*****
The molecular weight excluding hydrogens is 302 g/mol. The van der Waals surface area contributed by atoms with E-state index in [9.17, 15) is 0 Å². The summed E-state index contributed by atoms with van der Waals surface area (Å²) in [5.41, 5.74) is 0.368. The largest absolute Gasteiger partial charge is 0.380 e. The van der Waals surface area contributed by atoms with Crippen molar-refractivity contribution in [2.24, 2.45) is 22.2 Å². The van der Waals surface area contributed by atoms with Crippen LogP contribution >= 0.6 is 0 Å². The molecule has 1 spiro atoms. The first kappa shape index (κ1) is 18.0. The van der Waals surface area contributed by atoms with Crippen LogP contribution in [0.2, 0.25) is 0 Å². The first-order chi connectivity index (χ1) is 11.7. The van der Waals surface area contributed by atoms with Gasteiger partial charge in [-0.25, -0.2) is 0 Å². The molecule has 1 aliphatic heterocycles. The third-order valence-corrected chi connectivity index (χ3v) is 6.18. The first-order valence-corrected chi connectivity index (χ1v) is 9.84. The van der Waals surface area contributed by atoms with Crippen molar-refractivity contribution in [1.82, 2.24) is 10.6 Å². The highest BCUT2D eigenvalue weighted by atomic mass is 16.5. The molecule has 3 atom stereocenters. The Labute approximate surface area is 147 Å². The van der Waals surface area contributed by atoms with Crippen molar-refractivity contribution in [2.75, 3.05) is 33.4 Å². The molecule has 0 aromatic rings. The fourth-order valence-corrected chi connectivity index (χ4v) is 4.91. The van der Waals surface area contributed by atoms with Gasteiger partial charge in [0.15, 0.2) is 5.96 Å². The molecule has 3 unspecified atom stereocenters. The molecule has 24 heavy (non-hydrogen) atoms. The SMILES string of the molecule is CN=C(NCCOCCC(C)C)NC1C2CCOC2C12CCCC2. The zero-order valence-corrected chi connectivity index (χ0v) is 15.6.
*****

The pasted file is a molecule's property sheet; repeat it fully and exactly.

The molecular weight excluding hydrogens is 302 g/mol. The van der Waals surface area contributed by atoms with E-state index in [9.17, 15) is 0 Å². The summed E-state index contributed by atoms with van der Waals surface area (Å²) in [5.41, 5.74) is 0.368. The largest absolute Gasteiger partial charge is 0.380 e. The van der Waals surface area contributed by atoms with Crippen molar-refractivity contribution in [2.24, 2.45) is 22.2 Å². The van der Waals surface area contributed by atoms with Crippen LogP contribution >= 0.6 is 0 Å². The molecule has 1 spiro atoms. The first kappa shape index (κ1) is 18.0. The van der Waals surface area contributed by atoms with Crippen LogP contribution in [0.2, 0.25) is 0 Å². The first-order chi connectivity index (χ1) is 11.7. The van der Waals surface area contributed by atoms with Gasteiger partial charge in [-0.25, -0.2) is 0 Å². The molecule has 1 aliphatic heterocycles. The third-order valence-corrected chi connectivity index (χ3v) is 6.18. The first-order valence-corrected chi connectivity index (χ1v) is 9.84. The van der Waals surface area contributed by atoms with Crippen molar-refractivity contribution in [1.82, 2.24) is 10.6 Å². The highest BCUT2D eigenvalue weighted by atomic mass is 16.5. The molecule has 3 atom stereocenters. The Labute approximate surface area is 147 Å². The van der Waals surface area contributed by atoms with Crippen molar-refractivity contribution in [2.75, 3.05) is 33.4 Å². The molecule has 0 aromatic rings. The fourth-order valence-corrected chi connectivity index (χ4v) is 4.91. The van der Waals surface area contributed by atoms with Gasteiger partial charge in [0.15, 0.2) is 5.96 Å². The molecule has 3 unspecified atom stereocenters. The molecule has 24 heavy (non-hydrogen) atoms. The SMILES string of the molecule is CN=C(NCCOCCC(C)C)NC1C2CCOC2C12CCCC2. The zero-order valence-corrected chi connectivity index (χ0v) is 15.6.